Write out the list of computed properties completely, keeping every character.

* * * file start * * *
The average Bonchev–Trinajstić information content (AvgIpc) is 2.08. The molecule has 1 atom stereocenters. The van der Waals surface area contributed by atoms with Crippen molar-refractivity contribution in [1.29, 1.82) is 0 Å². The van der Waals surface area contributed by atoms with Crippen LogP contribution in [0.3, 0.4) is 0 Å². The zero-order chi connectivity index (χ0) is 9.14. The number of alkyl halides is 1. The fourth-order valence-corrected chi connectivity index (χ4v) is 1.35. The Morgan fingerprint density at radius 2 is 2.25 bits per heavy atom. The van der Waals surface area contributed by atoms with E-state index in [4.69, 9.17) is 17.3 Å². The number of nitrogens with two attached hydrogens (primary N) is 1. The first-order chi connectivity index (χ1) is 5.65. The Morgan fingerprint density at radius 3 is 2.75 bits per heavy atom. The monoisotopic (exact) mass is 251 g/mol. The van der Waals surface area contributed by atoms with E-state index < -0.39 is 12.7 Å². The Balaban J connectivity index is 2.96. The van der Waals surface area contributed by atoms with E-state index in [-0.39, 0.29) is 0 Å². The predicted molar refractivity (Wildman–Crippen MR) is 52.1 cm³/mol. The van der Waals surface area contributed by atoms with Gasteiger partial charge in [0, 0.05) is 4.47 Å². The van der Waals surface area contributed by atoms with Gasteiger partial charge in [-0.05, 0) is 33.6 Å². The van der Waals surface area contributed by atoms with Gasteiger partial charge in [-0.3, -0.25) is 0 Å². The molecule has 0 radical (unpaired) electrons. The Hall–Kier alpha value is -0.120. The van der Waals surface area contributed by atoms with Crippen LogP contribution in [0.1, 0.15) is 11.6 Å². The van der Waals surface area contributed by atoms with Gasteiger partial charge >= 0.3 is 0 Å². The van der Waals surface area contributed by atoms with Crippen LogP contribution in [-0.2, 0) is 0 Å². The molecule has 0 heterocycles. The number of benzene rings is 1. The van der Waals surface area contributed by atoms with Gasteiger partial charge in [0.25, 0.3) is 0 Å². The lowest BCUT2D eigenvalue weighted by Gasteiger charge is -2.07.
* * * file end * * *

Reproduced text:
The average Bonchev–Trinajstić information content (AvgIpc) is 2.08. The molecule has 1 atom stereocenters. The van der Waals surface area contributed by atoms with Crippen molar-refractivity contribution in [1.29, 1.82) is 0 Å². The van der Waals surface area contributed by atoms with Crippen LogP contribution in [0.3, 0.4) is 0 Å². The zero-order chi connectivity index (χ0) is 9.14. The number of alkyl halides is 1. The fourth-order valence-corrected chi connectivity index (χ4v) is 1.35. The Morgan fingerprint density at radius 2 is 2.25 bits per heavy atom. The van der Waals surface area contributed by atoms with E-state index in [4.69, 9.17) is 17.3 Å². The number of nitrogens with two attached hydrogens (primary N) is 1. The first-order chi connectivity index (χ1) is 5.65. The Morgan fingerprint density at radius 3 is 2.75 bits per heavy atom. The monoisotopic (exact) mass is 251 g/mol. The van der Waals surface area contributed by atoms with E-state index < -0.39 is 12.7 Å². The Balaban J connectivity index is 2.96. The van der Waals surface area contributed by atoms with E-state index in [-0.39, 0.29) is 0 Å². The predicted molar refractivity (Wildman–Crippen MR) is 52.1 cm³/mol. The van der Waals surface area contributed by atoms with Gasteiger partial charge in [0, 0.05) is 4.47 Å². The van der Waals surface area contributed by atoms with Gasteiger partial charge in [-0.05, 0) is 33.6 Å². The van der Waals surface area contributed by atoms with Gasteiger partial charge in [-0.3, -0.25) is 0 Å². The molecule has 0 radical (unpaired) electrons. The Hall–Kier alpha value is -0.120. The van der Waals surface area contributed by atoms with Crippen LogP contribution in [0.1, 0.15) is 11.6 Å². The van der Waals surface area contributed by atoms with Gasteiger partial charge >= 0.3 is 0 Å². The van der Waals surface area contributed by atoms with Crippen LogP contribution in [-0.2, 0) is 0 Å². The molecule has 0 heterocycles. The number of benzene rings is 1. The van der Waals surface area contributed by atoms with Gasteiger partial charge in [0.25, 0.3) is 0 Å². The lowest BCUT2D eigenvalue weighted by Gasteiger charge is -2.07.